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Ecosystems maintain themselves by cycling energy and nutrients obtained from

external sources. At the first trophic level, primary producers (plants, algae, and some
bacteria) use solar energy to produce organic plant material through photosynthesis.
Herbivoresanimals that feed solely on plantsmake up the second trophic level.
Predators that eat herbivores comprise the third trophic level; if larger predators are
present, they represent still higher trophic levels. Organisms that feed at several trophic
levels (for example, grizzly bears that eat berries and salmon) are classified at the
highest of the trophic levels at which they feed. Decomposers, which include bacteria,
fungi, molds, worms, and insects, break down wastes and dead organisms and return
nutrients to the soil.
On average about 10 percent of net energy production at one trophic level is passed on
to the next level. Processes that reduce the energy transferred between trophic levels
include respiration, growth and reproduction, defecation, and nonpredatory death
(organisms that die but are not eaten by consumers). The nutritional quality of material
that is consumed also influences how efficiently energy is transferred, because
consumers can convert high-quality food sources into new living tissue more efficiently
than low-quality food sources.
The low rate of energy transfer between trophic levels makes decomposers generally
more important than producers in terms of energy flow. Decomposers process large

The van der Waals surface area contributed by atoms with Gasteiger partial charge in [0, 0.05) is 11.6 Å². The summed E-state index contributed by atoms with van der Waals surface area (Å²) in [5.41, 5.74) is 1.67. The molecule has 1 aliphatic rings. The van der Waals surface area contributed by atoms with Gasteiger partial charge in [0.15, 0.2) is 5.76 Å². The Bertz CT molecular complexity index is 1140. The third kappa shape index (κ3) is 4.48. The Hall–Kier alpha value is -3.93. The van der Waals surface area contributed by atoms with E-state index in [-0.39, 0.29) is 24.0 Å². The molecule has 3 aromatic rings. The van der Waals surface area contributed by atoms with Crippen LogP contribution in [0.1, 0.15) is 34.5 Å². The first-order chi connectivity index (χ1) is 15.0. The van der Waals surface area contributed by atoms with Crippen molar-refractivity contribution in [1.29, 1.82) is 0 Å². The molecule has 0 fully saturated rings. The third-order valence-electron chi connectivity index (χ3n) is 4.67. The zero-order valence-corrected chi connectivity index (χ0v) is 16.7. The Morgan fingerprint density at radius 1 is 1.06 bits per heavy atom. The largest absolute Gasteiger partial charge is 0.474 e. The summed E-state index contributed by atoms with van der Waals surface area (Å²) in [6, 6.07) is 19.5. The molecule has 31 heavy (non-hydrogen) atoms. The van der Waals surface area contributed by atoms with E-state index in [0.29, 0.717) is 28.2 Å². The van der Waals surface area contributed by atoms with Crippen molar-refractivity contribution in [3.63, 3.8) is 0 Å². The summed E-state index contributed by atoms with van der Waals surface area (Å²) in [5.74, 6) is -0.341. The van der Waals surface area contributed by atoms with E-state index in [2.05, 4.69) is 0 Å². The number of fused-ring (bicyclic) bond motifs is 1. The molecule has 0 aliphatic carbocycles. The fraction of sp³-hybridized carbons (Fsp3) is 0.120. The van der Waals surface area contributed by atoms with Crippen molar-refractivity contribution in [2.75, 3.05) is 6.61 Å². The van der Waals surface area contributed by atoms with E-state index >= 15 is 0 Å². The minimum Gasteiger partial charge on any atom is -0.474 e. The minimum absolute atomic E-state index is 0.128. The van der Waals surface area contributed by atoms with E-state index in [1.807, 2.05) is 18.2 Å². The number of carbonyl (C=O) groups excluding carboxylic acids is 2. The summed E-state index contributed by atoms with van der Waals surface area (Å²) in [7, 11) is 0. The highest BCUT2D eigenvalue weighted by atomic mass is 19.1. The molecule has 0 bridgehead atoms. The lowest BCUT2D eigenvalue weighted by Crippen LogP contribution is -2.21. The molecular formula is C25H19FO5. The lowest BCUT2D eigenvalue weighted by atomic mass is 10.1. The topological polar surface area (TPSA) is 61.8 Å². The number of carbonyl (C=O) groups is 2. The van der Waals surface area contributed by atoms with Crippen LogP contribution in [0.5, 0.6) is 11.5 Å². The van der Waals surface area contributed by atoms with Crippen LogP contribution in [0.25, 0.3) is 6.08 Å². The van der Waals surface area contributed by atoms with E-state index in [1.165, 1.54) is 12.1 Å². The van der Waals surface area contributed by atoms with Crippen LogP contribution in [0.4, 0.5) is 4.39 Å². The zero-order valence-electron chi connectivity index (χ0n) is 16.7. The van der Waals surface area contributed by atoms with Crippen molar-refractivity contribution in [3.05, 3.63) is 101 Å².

amounts of organic material and return nutrients to the ecosystem in inorganic form,
which are then taken up again by primary producers. Energy is not recycled during
decomposition, but rather is released, mostly as heat (this is what makes compost piles
and fresh garden mulch warm). Figure 6 shows the flow of energy (dark arrows) and
nutrients (light arrows) through ecosystems.

How Humans Have Disrupted The Nitrogen

Researchers have found a new proxy to measure the impact of fossil fuel
emissions on the global nitrogen cycle. The scientists use nitrogen
isotopes found in a Greenland ice core to link nitrates to the rise in nitric
oxides since the industrial period. The research also shows the greatest
change in the isotope ratios occurred between 1950 and 1980, following a
rapid increase in fossil fuel burning. Results are published in Science.

Food Webs
Food webs are built around the flow of energy between organisms, known as energy
transfer, which begins with plant life. Plants absorb energy in two ways. From the Sun,
they receive electromagnetic energy in the form of visible light and invisible infrared
waves, which they convert to chemical energy through a process known as
photosynthesis. In addition, plants take in nutrients from the soil, which contain energy
in the forms of various chemical compounds. These compounds may be organic, which
typically means that they came from living things, though, in fact, the term organic refers
strictly to characteristic carbon-based chemical structures. Plants also receive inorganic
compounds from minerals in the soil. (See Minerals. For more about the role of carbon
in inorganic compounds, see Carbon Cycle.)
Contained in these minerals are six chemical elements essential to the sustenance of
life on planet Earth: hydrogen, oxygen, carbon, nitrogen, phosphorus, and sulfur. These
are the elements involved in biogeochemical cycles, through which they continually are
circulated between the living and nonliving worldsthat is, between organisms, on the
one hand, and the inorganic realms of rocks, minerals, water, and air, on the other (see
Biogeochemical Cycles).